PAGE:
Yatim inquest derailed by convicted officer’s 11th-hour ‘suicide by cop’ motion

The 11th-hour motion that derailed a coroner’s inquest into the death Sammy Yatim last week was brought by the cop who killed him — a last-minute request by his lawyer to allow the jury to hear evidence about “suicide by cop.”

One day before a coroner’s inquest into Yatim’s July 2013 shooting death was set to begin, the lawyer representing former Toronto police officer James Forcillo filed a motion asking Dr. David Cameron — the coroner overseeing the inquest — to expand the scope of the inquest to “address the issue of whether Mr. Yatim provoked a fatal police response as an instance of ‘suicide by cop,’” according to motion materials made public Wednesday.

Bryan Badali, lawyer for Forcillo, also asked the coroner to allow him to introduce evidence from Yatim’s text and Blackberry messages — to get a glimpse of Yatim’s state of mind — and be able to question experts on the phenomenon of suicide by cop.

Without evidence of Yatim’s mindset, Badali said, the inquest jury tasked with determining the manner of Yatim’s death — namely, whether it was a homicide or a suicide — won’t get the full picture and that “would artificially tip the scales in favor of a homicide finding.”

“There is clear evidence that Mr. Yatim taunted Mr. Forcillo and other officers, and repeatedly and knowingly disobeyed clear commands, even in the face of a warning that he would be shot if he did not comply,” Badali wrote in the motion.

Forcillo was convicted of attempted murder after firing nine times at Yatim inside a Toronto streetcar on July 27, 2013. Video showing Forcillo repeatedly shooting at Yatim, including as he lay prone on the Dundas West Streetcar, prompted widespread outrage.

Despite killing Yatim, Forcillo was acquitted of second-degree murder — an outcome made possible by Crown prosecutors’ decision to split the nine shots into two distinct volleys and separate criminal charges.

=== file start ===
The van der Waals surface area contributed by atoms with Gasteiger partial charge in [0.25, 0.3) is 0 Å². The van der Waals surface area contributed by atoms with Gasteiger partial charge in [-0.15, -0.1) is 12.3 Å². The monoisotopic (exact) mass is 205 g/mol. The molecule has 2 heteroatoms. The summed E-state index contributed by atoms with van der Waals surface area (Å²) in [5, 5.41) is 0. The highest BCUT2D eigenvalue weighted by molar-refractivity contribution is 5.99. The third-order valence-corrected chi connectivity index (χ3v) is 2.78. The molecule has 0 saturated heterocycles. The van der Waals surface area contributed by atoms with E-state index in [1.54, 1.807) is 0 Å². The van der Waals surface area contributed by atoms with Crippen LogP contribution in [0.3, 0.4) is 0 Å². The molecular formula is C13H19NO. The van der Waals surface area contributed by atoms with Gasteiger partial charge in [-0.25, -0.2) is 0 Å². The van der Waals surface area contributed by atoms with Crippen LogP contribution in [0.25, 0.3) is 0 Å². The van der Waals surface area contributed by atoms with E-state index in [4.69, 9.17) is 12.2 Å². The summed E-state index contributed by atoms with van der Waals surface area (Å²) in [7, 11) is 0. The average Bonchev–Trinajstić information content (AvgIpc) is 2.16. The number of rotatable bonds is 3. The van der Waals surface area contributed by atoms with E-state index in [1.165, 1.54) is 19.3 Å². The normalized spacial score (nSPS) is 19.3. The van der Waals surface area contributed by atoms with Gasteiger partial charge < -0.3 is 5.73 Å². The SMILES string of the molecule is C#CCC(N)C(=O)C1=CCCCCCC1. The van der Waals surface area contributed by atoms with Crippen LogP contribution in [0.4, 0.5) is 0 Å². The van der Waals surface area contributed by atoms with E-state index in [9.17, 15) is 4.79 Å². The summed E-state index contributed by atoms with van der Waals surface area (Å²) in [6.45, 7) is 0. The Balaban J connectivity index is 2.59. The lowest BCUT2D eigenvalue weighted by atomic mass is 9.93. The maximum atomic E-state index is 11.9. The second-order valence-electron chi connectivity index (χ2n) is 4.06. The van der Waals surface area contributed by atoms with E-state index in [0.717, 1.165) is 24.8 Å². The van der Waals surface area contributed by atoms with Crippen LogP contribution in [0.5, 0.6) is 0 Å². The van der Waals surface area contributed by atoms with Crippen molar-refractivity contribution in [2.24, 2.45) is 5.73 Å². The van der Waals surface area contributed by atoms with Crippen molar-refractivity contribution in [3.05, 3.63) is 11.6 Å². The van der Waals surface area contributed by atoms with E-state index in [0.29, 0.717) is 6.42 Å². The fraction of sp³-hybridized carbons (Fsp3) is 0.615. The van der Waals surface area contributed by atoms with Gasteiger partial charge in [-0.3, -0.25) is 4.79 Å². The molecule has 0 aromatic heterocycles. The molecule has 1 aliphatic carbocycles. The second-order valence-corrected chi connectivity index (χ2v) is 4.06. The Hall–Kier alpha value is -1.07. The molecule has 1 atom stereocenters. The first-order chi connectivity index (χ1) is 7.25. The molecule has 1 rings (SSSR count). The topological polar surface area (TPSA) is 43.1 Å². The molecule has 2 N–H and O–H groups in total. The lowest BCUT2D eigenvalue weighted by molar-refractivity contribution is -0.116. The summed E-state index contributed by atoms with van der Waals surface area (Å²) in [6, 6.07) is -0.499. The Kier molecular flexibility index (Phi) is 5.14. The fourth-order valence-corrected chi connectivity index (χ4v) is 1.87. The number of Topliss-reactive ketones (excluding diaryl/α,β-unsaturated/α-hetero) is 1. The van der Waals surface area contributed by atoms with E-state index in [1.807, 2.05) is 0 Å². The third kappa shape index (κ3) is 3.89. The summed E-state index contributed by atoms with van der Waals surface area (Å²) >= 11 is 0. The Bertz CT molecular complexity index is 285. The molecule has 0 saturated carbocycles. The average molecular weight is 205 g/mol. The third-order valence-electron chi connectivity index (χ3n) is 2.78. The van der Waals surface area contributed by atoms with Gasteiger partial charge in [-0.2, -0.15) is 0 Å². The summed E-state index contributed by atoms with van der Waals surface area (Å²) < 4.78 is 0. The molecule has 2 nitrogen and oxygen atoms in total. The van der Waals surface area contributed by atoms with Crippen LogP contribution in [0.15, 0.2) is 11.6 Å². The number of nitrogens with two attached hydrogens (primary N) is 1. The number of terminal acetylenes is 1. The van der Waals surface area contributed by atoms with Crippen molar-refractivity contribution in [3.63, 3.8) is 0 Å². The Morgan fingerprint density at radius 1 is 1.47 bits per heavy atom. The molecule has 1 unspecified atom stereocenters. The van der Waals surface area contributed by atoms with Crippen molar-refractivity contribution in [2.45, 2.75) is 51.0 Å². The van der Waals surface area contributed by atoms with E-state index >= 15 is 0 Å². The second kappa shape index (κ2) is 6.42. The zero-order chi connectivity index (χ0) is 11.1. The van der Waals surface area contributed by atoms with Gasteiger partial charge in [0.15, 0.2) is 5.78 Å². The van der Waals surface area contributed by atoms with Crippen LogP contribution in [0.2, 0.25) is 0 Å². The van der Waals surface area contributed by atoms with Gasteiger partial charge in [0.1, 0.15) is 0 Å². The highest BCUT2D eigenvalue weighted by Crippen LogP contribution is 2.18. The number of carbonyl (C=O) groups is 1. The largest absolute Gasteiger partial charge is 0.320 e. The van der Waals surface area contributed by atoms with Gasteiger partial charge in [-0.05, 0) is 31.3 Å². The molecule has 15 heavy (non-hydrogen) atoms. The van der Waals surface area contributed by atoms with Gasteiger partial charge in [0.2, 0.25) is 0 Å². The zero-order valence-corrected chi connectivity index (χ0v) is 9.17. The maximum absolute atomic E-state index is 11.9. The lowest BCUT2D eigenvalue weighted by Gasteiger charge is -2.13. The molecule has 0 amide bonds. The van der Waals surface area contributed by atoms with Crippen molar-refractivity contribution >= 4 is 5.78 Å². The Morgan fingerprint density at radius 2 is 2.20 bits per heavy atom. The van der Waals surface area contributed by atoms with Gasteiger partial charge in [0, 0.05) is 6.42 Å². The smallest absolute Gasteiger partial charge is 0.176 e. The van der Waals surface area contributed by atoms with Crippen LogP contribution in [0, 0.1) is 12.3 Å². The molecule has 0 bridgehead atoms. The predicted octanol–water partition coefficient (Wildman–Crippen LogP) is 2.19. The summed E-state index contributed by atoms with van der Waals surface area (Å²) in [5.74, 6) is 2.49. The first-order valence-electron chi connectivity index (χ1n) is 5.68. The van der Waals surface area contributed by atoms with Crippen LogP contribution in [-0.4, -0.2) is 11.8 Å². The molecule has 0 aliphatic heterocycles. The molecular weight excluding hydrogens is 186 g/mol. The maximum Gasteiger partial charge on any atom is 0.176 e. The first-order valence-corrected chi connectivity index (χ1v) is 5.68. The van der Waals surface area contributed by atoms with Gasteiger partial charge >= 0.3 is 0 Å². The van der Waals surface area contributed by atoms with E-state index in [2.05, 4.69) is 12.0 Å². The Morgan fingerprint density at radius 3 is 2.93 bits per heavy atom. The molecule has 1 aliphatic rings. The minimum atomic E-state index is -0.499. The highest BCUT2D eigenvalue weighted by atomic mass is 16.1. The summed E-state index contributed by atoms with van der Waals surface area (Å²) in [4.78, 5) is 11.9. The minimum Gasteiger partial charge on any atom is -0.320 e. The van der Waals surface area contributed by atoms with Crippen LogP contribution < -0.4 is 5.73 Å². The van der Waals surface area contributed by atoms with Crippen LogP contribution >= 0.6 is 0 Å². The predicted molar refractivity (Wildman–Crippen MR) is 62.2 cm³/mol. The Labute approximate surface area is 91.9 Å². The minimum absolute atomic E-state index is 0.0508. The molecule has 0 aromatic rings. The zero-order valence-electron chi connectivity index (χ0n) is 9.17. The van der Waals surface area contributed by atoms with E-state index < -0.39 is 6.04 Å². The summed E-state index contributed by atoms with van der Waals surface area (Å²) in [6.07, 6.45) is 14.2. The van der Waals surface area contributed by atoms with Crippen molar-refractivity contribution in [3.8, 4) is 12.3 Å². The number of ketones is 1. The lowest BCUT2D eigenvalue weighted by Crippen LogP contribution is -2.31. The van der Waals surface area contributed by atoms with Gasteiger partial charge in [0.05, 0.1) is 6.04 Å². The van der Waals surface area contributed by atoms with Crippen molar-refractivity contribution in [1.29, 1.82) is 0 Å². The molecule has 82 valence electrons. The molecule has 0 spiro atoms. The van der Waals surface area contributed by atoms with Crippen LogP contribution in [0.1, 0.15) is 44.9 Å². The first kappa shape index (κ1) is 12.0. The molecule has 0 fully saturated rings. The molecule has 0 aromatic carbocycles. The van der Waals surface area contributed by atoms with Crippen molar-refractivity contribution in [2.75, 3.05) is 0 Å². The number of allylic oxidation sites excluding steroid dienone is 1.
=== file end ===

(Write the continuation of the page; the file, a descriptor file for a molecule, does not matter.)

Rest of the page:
In fiery arguments made in a special hearing Wednesday, lawyers for Yatim’s family blasted the former officer’s last-minute move, which came at 1:31 pm on the Sunday before the inquest was set to be heard the following day.

Jonah Waxman, the lawyer representing Yatim’s father and sister, called it victim-blaming that has revictimized a family. It “casts a pall on the entire investigation,” he said.

“The very act of bringing this motion was distasteful. It has further delayed the inquest and caused unnecessary suffering to the entire family,” Waxman said.

In a statement, Bill Yatim, Sammy’s father, called the move by Forcillo an “effort to disgrace Sammy’s memory (that) only worsens my pain.”

“With this motion, Mr. Forcillo is pointing his finger at Sammy, when he already used the same finger on the trigger of his Glock, nine times,” Bill Yatim said.

The criminal trial into Yatim’s shooting death has already made it “pretty clear” that Yatim’s manner of death was a homicide,” said Asha James, the lawyer representing Yatim’s mother Sahar Bahadi.

“With respect, this is not a case where there’s a potential of more than one manner of death … It’s pretty clear on the evidence,” James told the virtual hearing, Bahadi sitting next to her busily scribbling notes.

Police were initially called to the scene after Yatim pulled out a knife on the crowded streetcar and exposed himself. By the time Forcillo fired his weapon, Yatim was alone on the streetcar.

The coroner’s inquest is not a criminal trial, but a hearing held to determine the details of someone’s death and produce recommendations aimed at preventing further fatalities. A coroner’s inquest is mandatory in Ontario under certain circumstances, including when someone dies in police custody.

A jury of five citizens hears all the evidence brought forward in the case and crafts the recommendations. Their task also includes making basic determinations about a death, including the manner — whether it was a suicide, homicide, natural or accidental death, or is undetermined.

Inquests also have “scopes” set by the coroner, who oversees the hearing like a de facto judge. Scopes determine the focus of the inquest and dictate which evidence can and cannot be heard by the jury.

For the Yatim inquest, Cameron said that since there has been a lengthy trial and a number of reports on policing that stemmed from the death, he’d determined the most useful focus of the inquest was on “police officer decision making.”

In his opening remarks Wednesday, Cameron said after a “collaborative approach” taken to prepare for the inquest “I’m a bit disappointed by being sidetracked by this motion.”

“I’m hoping that all the parties can show me that we can run this inquest with its true purpose in mind, being an effective public safety tool for Ontarians.”

Arguments continue Wednesday afternoon.

Wendy Gillis is a Toronto-based reporter covering crime and policing for the Star. Reach her by email at wgillis@thestar.ca or follow her on Twitter: @wendygillis


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